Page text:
Vitamin B12 is one of the most important vitamins for our health. Here we will try to understand the importance of this vitamin and to see what are vitamin B12 deficiency symptoms.
Vitamin B12 does a lot of things for your body. It helps make your DNA and your red blood cells, for example.
Since your body doesn’t make vitamin B12, you have to get it from animal-based foods or supplements. And you should do that regularly because your body doesn’t store vitamin B12 for a long time.
Why vitamin B12 is important
The human body needs vitamin B12 to make red blood cells, nerves, DNA, and carry out other functions. The average adult should get 2.4 micrograms a day. Like most vitamins, B12 can’t be made by the body. Instead, it must be gotten from food or supplements.
And therein lies the problem: Some people don’t consume enough vitamin B12 to meet their needs, while others can’t absorb enough, no matter how much they take in. As a result, vitamin B12 deficiency is relatively common, especially among older people.
The National Health and Nutrition Examination Survey estimated that 3.2% of adults over age 50 have a seriously low B12 level, and up to 20% may have a borderline vitamin B12 deficiency.
How Much to Get?
The answer depends on things including your age, your eating habits and medical conditions, and what medications you take.
The average recommended amounts, measured in micrograms (mcg), vary by age:
- Infants up to age 6 months: 0.4 mcg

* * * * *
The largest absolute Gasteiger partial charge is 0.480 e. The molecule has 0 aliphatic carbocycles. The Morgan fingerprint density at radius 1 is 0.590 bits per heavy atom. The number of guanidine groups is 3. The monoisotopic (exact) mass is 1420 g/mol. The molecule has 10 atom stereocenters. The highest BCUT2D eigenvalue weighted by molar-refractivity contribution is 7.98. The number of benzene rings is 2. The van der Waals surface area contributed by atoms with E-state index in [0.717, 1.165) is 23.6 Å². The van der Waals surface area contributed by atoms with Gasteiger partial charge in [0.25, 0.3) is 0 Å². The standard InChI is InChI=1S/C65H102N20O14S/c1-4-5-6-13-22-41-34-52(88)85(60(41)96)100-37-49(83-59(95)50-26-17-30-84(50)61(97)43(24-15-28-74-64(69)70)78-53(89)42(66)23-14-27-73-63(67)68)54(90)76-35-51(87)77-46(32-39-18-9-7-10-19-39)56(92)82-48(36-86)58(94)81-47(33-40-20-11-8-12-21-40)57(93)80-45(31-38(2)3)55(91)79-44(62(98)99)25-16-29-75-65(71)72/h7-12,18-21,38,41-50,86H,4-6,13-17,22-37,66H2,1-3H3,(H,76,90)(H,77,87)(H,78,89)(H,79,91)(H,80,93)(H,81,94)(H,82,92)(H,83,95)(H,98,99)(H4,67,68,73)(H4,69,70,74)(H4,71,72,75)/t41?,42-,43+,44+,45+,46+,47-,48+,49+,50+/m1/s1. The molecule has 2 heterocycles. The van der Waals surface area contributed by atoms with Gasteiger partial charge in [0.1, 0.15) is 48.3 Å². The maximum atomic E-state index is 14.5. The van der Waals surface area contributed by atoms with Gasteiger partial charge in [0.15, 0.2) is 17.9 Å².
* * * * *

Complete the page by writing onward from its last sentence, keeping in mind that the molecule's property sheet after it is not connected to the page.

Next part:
- Babies age 7-12 months: 0.5 mcg
- Children age 1-3 years: 0.9 mcg
- Kids age 4-8 years: 1.2 mcg
- Children age 9-13 years: 1.8 mcg
- Teens age 14-18: 2.4 mcg (2.6 mcg per day if pregnant and 2.8 mcg per day if breastfeeding)
- Adults: 2.4 mcg (2.6 mcg per day if pregnant and 2.8 mcg per day if breastfeeding)
Risks of vitamin B12 deficiency?
There are many causes of vitamin B12 deficiency. Surprisingly, two of them are practices often undertaken to improve health: a vegetarian diet and weight-loss surgery.
Plants don’t make vitamin B12. The only foods that deliver it are meat, eggs, poultry, dairy products, and other foods from animals. Strict vegetarians and vegans are at high risk for developing a B12 deficiency if they don’t eat grains that have been fortified with the vitamin or take a vitamin supplement.
People who have weight-loss surgery are also more likely to be low in vitamin B12 because the operation interferes with the body’s ability to extract vitamin B12 from food.
Read More: Vegetarian Food Sources Of Vitamin B12
Conditions that interfere with nutrient absorption, such as celiac or Crohn’s disease, can cause B12 trouble. So can the use of commonly prescribed heartburn drugs, which reduce acid production in the stomach (acid is needed to absorb vitamin B12).
The condition is more likely to occur in older people due to the cutback in stomach acid production that often occurs with aging.
Vitamin B12 Deficiency
Most people in the U.S. get enough of this nutrient. If you’re not sure, you can ask your doctor if you should get a blood test to check your vitamin B12 level.
With age, it can become harder to absorb this vitamin. It can also happen if you have had weight loss surgery or another operation that removed part of your stomach, or if you drink heavily.
You may also be more likely to develop vitamin B12 deficiency if you have:
- Atrophic gastritis, in which your stomach lining has thinned
- Pernicious anemia, which makes it hard for your body to absorb vitamin B12
- Conditions that affect your small intestines, such as Crohn’s disease, celiac disease, bacterial growth, or a parasite
- Immune system disorders, such as Graves’ disease or lupus
- Been taking certain medications that interfere with the absorption of B12. This includes some heartburn medicines including proton pump inhibitors (PPIs) such as rabeprazole, omeprazole, esomeprazole, lansoprazole, and pantoprazole; H2 Blockers such as cimetidine, famotidine and ranitidine; and certain diabetes medicines such as metformin.